Ethane bubbles trapped in ice cores taken from Antarctica and Greenland helped Melinda Nicewonger, a UCI graduate student in Earth system science, identify a link between biomass burning and prevailing climate conditions in the past. Ryan Kunz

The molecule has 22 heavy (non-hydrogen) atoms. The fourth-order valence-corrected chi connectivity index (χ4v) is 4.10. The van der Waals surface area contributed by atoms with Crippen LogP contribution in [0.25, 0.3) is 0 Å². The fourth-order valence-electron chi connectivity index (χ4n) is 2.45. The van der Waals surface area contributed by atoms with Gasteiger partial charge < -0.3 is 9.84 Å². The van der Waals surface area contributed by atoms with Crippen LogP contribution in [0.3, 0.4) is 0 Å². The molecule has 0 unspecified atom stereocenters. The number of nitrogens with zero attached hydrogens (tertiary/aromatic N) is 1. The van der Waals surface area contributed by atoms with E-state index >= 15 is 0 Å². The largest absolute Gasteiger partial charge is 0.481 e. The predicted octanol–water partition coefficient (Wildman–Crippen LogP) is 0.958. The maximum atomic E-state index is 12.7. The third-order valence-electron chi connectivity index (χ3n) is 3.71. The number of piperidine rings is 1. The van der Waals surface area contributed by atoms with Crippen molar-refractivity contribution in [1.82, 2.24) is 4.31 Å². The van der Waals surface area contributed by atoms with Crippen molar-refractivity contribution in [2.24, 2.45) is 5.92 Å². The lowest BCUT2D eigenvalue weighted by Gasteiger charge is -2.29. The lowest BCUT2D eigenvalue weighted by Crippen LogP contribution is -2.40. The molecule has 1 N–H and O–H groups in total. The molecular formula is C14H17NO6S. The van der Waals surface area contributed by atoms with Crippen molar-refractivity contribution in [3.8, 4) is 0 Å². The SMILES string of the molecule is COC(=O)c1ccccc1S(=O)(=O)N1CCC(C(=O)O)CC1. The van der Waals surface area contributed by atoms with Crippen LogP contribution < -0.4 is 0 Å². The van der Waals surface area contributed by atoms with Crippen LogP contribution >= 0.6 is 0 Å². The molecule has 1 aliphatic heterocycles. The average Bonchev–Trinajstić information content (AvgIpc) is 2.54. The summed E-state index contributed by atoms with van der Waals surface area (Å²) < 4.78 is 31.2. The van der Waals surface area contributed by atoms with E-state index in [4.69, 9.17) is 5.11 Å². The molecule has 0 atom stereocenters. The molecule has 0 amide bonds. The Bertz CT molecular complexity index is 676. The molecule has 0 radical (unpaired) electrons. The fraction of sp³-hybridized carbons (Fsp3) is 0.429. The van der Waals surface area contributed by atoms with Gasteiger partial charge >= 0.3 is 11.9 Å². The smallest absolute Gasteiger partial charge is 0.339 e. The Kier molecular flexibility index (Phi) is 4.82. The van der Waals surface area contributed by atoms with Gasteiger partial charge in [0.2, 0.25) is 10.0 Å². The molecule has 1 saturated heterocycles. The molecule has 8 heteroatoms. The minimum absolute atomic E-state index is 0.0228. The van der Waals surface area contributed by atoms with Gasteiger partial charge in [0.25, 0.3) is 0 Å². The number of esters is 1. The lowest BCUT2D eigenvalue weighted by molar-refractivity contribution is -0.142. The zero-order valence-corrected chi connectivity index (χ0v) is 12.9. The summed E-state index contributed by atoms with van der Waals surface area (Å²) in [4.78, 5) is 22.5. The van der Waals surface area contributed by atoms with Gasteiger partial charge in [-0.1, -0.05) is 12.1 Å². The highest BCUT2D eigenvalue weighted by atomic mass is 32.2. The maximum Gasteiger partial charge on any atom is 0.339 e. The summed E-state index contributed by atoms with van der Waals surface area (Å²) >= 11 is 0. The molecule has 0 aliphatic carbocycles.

To make better predictions about future wildfires around the world, climate scientists want to know the prevalence and intensity of past outbreaks. For a study published recently in Proceedings of the National Academy of Sciences, Melinda Nicewonger, a UCI graduate student in Earth system science, examined ice cores from Greenland and Antarctica to measure changes in emissions of ethane, a telltale sign of biomass burning, during preindustrial eras. Tiny gas bubbles trapped in the frozen water demonstrated to Nicewonger that ethane levels were elevated during the medieval period (1000-1500) and lower during a period of global cooling known as the Little Ice Age (1600-1800). The findings show a clear connection between biomass burning and prevailing climate conditions. “Are the fires we are presently seeing at record levels? We can try to answer that question by comparing biomass burning in the past to what we know about it today,” said Nicewonger, recipient of a National Science Foundation Graduate Research Fellowship. “Ideally, we want to make these ice core measurements much further back in time to see just how much fire can vary naturally. This will give us a good sense of what we may expect in the future.” She added that a significant challenge remains in teasing apart the effects of climate versus human impacts. “We will get a much better idea about that as we extend these measurements back in time to periods when the human population was lower and humans had less impact on global fire,” Nicewonger said.